There are some horses which walk down hill in so peculiar a manner that they may be supposed to be lame. This kind of walk has been termed a "three-cornered walk." The animal sways from side to side most awkwardly, his hind-quarters being turned to one side or the other, going forwards broadside on, similar to an animal going down hill with a heavy load behind him.
If a sound horse, when trotting, has his head turned towards the man who leads him - going in a sort of "left shoulder in "fashion - he may appear to be lame on the near fore-leg, on account of stepping shorter with it than with the off fore.
Some horses, when trotting very fast, appear to go lame behind, by reason of the hind legs not being able to keep time with the fore.
I have known a horse always go lame in harness, although he went quite sound in saddle, the cause being that, on a previous occasion, when working between the shafts, one of his shoulders became galled, and continuing the work for some time in this state, he acquired the habit of bearing against the collar as much as possible with the other shoulder.
A horse suffering from navicular disease goes up hill sounder than he goes down; the reverse is the case in laminitis.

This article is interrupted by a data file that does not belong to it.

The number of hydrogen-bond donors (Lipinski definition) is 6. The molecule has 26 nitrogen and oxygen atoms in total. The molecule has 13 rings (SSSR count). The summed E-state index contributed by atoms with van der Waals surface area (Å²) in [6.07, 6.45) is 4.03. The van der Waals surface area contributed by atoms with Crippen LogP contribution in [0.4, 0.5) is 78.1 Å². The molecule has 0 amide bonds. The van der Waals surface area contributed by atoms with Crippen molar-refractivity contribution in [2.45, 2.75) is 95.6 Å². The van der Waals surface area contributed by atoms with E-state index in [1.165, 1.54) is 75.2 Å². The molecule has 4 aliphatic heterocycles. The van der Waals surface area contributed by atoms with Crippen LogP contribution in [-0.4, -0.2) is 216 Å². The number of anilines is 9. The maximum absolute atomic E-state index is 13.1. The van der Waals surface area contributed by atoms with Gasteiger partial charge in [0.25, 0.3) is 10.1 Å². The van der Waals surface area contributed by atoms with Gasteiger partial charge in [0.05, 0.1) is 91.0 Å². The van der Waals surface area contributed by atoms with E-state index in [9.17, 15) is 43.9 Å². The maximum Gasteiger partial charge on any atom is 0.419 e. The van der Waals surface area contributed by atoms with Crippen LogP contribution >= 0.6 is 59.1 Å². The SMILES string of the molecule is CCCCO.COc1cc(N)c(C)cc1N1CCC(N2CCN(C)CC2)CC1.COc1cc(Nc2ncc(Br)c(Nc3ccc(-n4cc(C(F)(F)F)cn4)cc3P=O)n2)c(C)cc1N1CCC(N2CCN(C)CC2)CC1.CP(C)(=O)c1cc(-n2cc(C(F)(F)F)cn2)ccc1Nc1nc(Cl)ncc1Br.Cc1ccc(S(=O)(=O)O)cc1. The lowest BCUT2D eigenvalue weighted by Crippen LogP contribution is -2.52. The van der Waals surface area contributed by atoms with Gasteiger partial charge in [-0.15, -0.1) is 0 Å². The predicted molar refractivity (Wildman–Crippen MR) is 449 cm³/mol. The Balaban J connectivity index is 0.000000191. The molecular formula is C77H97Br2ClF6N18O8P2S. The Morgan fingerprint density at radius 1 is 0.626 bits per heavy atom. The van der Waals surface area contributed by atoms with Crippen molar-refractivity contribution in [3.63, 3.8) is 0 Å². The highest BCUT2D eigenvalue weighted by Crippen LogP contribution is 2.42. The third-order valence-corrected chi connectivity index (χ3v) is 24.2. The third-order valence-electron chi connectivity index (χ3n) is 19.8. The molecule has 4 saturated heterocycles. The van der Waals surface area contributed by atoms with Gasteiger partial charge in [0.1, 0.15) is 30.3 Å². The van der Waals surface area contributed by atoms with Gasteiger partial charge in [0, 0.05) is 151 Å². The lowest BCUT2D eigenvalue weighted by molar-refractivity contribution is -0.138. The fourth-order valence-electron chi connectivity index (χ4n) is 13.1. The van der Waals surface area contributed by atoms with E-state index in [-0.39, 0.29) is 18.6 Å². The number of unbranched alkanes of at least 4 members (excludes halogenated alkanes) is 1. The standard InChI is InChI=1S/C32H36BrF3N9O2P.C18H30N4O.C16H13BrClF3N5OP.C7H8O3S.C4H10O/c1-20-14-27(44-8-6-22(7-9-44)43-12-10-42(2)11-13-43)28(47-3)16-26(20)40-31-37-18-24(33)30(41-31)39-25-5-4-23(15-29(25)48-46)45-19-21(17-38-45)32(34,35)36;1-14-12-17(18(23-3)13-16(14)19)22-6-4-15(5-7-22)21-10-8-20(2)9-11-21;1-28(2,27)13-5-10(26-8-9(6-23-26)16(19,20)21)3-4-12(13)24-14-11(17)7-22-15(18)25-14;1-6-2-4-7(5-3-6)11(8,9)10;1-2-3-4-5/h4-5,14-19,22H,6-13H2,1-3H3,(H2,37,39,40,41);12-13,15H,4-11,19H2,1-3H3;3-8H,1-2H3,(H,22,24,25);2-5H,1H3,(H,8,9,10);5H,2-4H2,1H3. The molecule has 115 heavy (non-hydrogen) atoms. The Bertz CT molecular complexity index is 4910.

When the animal is lame behind, the disease is generally in the hock; when in front, in the feet of cart horses, or in the suspensory ligaments of those that are used for fast work.
When a horse goes lame on a fore-leg without any perceptible cause, and wears away the toe of the shoe, we may suspect that foot of navicular disease. But if he goes on the heel, the probability is that he has either laminitis, "seedy toe," or incipient ring-bone. If the lameness be behind, and the toe of the shoe becomes worn, we shall generally find that it is due to spavin.
Side-bones are almost peculiar to cart horses, sore shins to race-horses, and navicular disease to riding, cab, and carriage horses. Navicular disease and occult spavin are hardly ever found in horses under seven years of age.